CLINICAL THYROIDOLOGY FOR PATIENTS
A publication of the American Thyroid Association
Thyroid nodules in patients with autoimmune thyroid disease should be evaluated for thyroid cancer
ABBREVIATIONS & DEFINITIONS
Thyroid nodule: an abnormal growth of thyroid cells that forms a lump within the thyroid. While most thyroid nodules are non-cancerous (Benign), ~5% are cancerous.
Thyroid ultrasound: a common imaging test used to evaluate the structure of the thyroid gland. Ultrasound uses soundwaves to create a picture of the structure of the thyroid gland and accurately identify and characterize nodules within the thyroid. Ultrasound is also frequently used to guide the needle into a nodule during a thyroid nodule biopsy.
Thyroid fine needle aspiration biopsy (FNAB): a simple procedure that is done in the doctor’s office to determine if a thyroid nodule is benign (non-cancerous) or cancer. The doctor uses a very thin needle to withdraw cells from the thyroid nodule. Patients usually return home or to work after the biopsy without any ill effects.
making antibodies that attack the thyroid and cause it to be hypothyroid (Hashimoto’s thyroiditis) or hyperthyroid (Graves’ disease). Autoimmune thyroid disease occurs in 10-12% of the population, although over half of those affected have normal thyroid function. Thyroid cancer is the fastest rising cancer in women. Prior studies have shown that autoimmune thyroid disease and thyroid cancer may occur at the same time. Indeed, patients with autoimmune thyroid disease frequently have enlarged thyroids with nodules found on ultrasound. Scientists have found common genes activated in both conditions. Some studies suggest that inflammation caused by the antibodies in autoimmune thyroid disease may increase the likelihood of thyroid cancer. Another explanation is that the antibodies may stimulate thyroid cancer growth. Other studies suggest these antibodies may actually prevent the development of thyroid cancer. The purpose of this study was to determine the risk of thyroid cancer in patients with autoimmune thyroid diseases.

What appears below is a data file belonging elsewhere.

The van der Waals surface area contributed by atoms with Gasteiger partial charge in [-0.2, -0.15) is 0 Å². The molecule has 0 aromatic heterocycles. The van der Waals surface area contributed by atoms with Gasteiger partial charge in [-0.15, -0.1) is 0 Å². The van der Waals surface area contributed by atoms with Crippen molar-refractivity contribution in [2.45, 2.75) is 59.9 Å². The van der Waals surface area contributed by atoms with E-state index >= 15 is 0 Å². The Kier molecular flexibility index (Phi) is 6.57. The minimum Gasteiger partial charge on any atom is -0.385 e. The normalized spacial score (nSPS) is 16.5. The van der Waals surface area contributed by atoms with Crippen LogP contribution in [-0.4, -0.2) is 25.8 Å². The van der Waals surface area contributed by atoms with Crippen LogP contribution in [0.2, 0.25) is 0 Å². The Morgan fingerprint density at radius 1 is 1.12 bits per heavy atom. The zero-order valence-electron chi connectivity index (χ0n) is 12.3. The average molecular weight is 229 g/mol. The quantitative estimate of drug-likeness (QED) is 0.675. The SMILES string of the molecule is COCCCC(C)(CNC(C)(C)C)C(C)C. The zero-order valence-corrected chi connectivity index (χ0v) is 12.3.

THE FULL ARTICLE TITLE:
Mukasa K et al Prevalence of malignant tumors and adenomatous lesions detected by ultrasonographic screening in patients with autoimmune thyroid diseases. Thyroid 2011;21:37-41. Epub October 9, 2010.
SUMMARY OF THE STUDY
The patients studied included 1652 patients with Graves’ disease and 2036 patients with Hashimoto’s thyroiditis. A thyroid ultrasound was done on all patients. Those found to have nodules greater than 1 cm in size or appearance suggestive of thyroid cancer underwent fine needle biopsy. In patients with Hashimoto’s thyroiditis, 1.8% were found to have papillary thyroid cancer. In patients with Graves’ disease, ~1% were found to have papillary thyroid cancer. Among patients who underwent thyroid biopsies, 5.7% were diagnosed with thyroid cancer, which is similar to the frequency in patients without autoimmune thyroid disease.
WHAT ARE THE IMPLICATIONS OF THIS STUDY?
Patient with autoimmune thyroid disease frequently have enlarged thyroids with nodules found on ultrasound. This study suggests that these patients have the same risk of developing cancerous thyroid nodules as patients without autoimmune thyroid disease. This study is an important reminder that patients with autoimmune thyroid disease may develop cancerous thyroid nodules.
—Ruth Belin, MD
ATA THYROID BROCHURE LINKS
Thyroid Nodules: http://www.thyroid.org/patients/patient_brochures/nodules.html
Graves’ disease: http://www.thyroid.org/patients/patient_brochures/graves.html